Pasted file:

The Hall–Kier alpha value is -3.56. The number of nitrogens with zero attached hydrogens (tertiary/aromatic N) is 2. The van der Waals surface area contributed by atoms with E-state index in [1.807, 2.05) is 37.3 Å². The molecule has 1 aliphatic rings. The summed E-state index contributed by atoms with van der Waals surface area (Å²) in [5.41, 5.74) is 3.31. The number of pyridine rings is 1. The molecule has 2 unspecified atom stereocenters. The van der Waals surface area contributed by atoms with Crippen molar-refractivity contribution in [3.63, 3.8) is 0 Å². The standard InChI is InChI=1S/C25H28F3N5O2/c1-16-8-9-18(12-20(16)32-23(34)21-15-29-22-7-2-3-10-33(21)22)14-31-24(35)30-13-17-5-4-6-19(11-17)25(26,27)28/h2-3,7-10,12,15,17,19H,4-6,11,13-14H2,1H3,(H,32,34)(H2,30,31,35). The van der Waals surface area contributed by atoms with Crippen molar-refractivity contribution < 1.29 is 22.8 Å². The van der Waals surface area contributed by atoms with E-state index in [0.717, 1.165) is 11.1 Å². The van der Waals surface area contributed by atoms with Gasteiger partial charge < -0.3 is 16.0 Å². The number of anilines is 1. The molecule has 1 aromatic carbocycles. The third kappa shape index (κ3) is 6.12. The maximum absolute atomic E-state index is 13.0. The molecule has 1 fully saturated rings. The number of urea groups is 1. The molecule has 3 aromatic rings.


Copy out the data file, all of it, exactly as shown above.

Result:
The Hall–Kier alpha value is -3.56. The number of nitrogens with zero attached hydrogens (tertiary/aromatic N) is 2. The van der Waals surface area contributed by atoms with E-state index in [1.807, 2.05) is 37.3 Å². The molecule has 1 aliphatic rings. The summed E-state index contributed by atoms with van der Waals surface area (Å²) in [5.41, 5.74) is 3.31. The number of pyridine rings is 1. The molecule has 2 unspecified atom stereocenters. The van der Waals surface area contributed by atoms with Crippen molar-refractivity contribution in [3.63, 3.8) is 0 Å². The standard InChI is InChI=1S/C25H28F3N5O2/c1-16-8-9-18(12-20(16)32-23(34)21-15-29-22-7-2-3-10-33(21)22)14-31-24(35)30-13-17-5-4-6-19(11-17)25(26,27)28/h2-3,7-10,12,15,17,19H,4-6,11,13-14H2,1H3,(H,32,34)(H2,30,31,35). The van der Waals surface area contributed by atoms with Crippen molar-refractivity contribution < 1.29 is 22.8 Å². The van der Waals surface area contributed by atoms with E-state index in [0.717, 1.165) is 11.1 Å². The van der Waals surface area contributed by atoms with Gasteiger partial charge < -0.3 is 16.0 Å². The number of anilines is 1. The molecule has 1 aromatic carbocycles. The third kappa shape index (κ3) is 6.12. The maximum absolute atomic E-state index is 13.0. The molecule has 1 fully saturated rings. The number of urea groups is 1. The molecule has 3 aromatic rings.